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Reagan Accused of Waging War on Cities

February 11, 1986|BOB SECTER | Times Staff Writer

CHICAGO — President Reagan has "declared war" on Chicago and other cities with his fiscal 1987 spending plans, Mayor Harold Washington charged Monday in the first of a series of hearings by the Democratic-run House Budget Committee.

In what signaled a partisan dogfight over the budget and attempts to reduce the federal deficit, GOP panel members boycotted the opening session. House Minority Leader Robert H. Michel of Illinois ridiculed it as a "dog and pony show" rigged to make Reagan appear cold and heartless.

Tour of Hull House

Committee Chairman William H. Gray III (D-Pa.) and a handful of other House Democrats began the day with a tour of Hull House, the famous turn-of-the century settlement house founded by pioneer social worker Jane Addams.

Then, lending credence to Michel's assertion, they moved next door to the University of Illinois' Chicago Circle campus to hear a list of witnesses stacked with politicians, social workers and bureaucrats who attacked Reagan's plans for cutting domestic spending sharply while continuing to fatten Pentagon funding.

"The effects could hardly be worse if we were attacked by a foreign enemy," Washington complained, charging that the President's budget would ravage city programs and throw thousands of people out of their jobs and homes. " . . . Ronald Reagan has declared war on the city of Chicago," he said.

'We Are Velcro Mayors'

Washington, although noting Reagan's ability to push unpopular programs but remain popular, vowed that he and other urban leaders would block implementation of the President's spending priorities. "He may be a Teflon President, but we are the Velcro mayors," Washington said. "We can't hide from the pain and suffering his budget would cause. We aren't going to let him get away with it."

Gray insisted that the hearings would provide testimony that would aid the panel in drawing up its own spending proposals. But, also, he used the session to link Republicans with Reagan's spending plans and taunt them for staying away.

"It would appear that Reagan's budget and the Republican vanishing act give new meaning to the phrase cut and run," Gray said. "The President cuts and they run."

But Michel, speaking to reporters in his hometown of Peoria, criticized the hearings as a costly "dog and pony show with little opportunity for valuable input from people on the essence of the budget." Republicans boycotted Monday's hearing because they sensed it was going to be rigged to "beat up on the President," Michel said.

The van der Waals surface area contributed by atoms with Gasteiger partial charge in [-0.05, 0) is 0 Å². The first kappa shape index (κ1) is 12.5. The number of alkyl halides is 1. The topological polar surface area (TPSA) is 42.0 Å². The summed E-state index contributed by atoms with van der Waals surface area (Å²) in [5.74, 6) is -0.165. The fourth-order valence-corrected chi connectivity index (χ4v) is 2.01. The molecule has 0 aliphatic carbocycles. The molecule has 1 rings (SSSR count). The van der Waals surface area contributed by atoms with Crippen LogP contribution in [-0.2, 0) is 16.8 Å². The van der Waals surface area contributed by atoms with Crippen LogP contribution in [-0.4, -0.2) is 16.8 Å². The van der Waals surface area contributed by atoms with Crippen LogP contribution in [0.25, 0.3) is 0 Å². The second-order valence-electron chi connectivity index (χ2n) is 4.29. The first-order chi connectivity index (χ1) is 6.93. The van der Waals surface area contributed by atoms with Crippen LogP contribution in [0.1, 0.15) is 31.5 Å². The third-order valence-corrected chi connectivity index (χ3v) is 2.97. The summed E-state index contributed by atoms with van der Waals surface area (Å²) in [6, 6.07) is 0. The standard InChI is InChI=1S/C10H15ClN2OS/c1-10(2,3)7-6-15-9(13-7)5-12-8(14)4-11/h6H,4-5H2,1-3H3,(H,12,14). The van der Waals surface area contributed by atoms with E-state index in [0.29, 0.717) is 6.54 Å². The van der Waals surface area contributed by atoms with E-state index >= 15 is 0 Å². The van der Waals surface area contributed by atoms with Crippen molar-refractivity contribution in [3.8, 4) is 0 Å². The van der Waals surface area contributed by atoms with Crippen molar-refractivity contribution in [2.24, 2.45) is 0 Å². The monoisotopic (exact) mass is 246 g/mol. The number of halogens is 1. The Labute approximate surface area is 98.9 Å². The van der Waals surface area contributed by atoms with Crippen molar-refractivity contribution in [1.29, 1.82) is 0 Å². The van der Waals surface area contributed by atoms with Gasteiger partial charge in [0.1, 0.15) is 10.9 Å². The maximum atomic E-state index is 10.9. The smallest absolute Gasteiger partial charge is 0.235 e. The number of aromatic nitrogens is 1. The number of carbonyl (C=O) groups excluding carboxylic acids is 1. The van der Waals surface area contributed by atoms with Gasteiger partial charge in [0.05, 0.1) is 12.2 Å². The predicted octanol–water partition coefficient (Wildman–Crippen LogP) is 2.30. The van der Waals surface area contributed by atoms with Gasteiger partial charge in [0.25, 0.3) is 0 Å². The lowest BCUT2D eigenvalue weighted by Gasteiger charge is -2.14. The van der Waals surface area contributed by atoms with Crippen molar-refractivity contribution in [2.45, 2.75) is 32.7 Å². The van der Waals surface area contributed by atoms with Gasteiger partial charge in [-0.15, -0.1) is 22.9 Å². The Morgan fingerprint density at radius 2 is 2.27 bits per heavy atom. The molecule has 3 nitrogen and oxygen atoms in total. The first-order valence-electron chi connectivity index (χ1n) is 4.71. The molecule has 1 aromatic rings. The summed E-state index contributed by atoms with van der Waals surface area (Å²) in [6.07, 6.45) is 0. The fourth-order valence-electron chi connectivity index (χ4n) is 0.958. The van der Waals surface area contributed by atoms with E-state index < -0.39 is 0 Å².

Additional Hearings

However, Gray said that at least two GOP members of the Budget Committee had promised to participate in similar hearings later in the week in Tallahassee, Fla., and San Francisco.

Two small knots of competing protesters picketed Monday's hearing--one a well-dressed right-wing group toting signs saying, "Hearings Unfair" and "Let's All Be Heard," and a considerably dowdier group from an activist neighborhood organization carrying placards urging: "Cut Military Spending, Not Social Spending."

"I think Reagan should go back to the movies where he belongs before he puts the whole country in disaster," grumbled Vera Nevens, a 70-year-old grandmother from the latter group. "Why should we have to eat bullets instead of food."

In other testimony at the hearing, Manny Hoffman, the Republican president of the village of Homewood, a 20,000-resident Chicago suburb, complained that elimination of revenue-sharing grants and other urban aid programs proposed by Reagan would "slow and possibly kill our development activity."

Cuts in Police Force

He said the cuts could force him to lay off 25% of the village policemen and firemen and abandon road construction projects. "If I don't get funds, 183rd Street will be only half completed," Hoffman complained.

"So, when the President said, 'Where we're going, we won't need roads,' that rang a bell for you," Gray quipped, referring to a view of the future that Reagan laid out in his State of the Union address last week.

Gray suggested that he might seek to save urban aid programs targeted for elimination by Reagan but limit funding for them to current levels.

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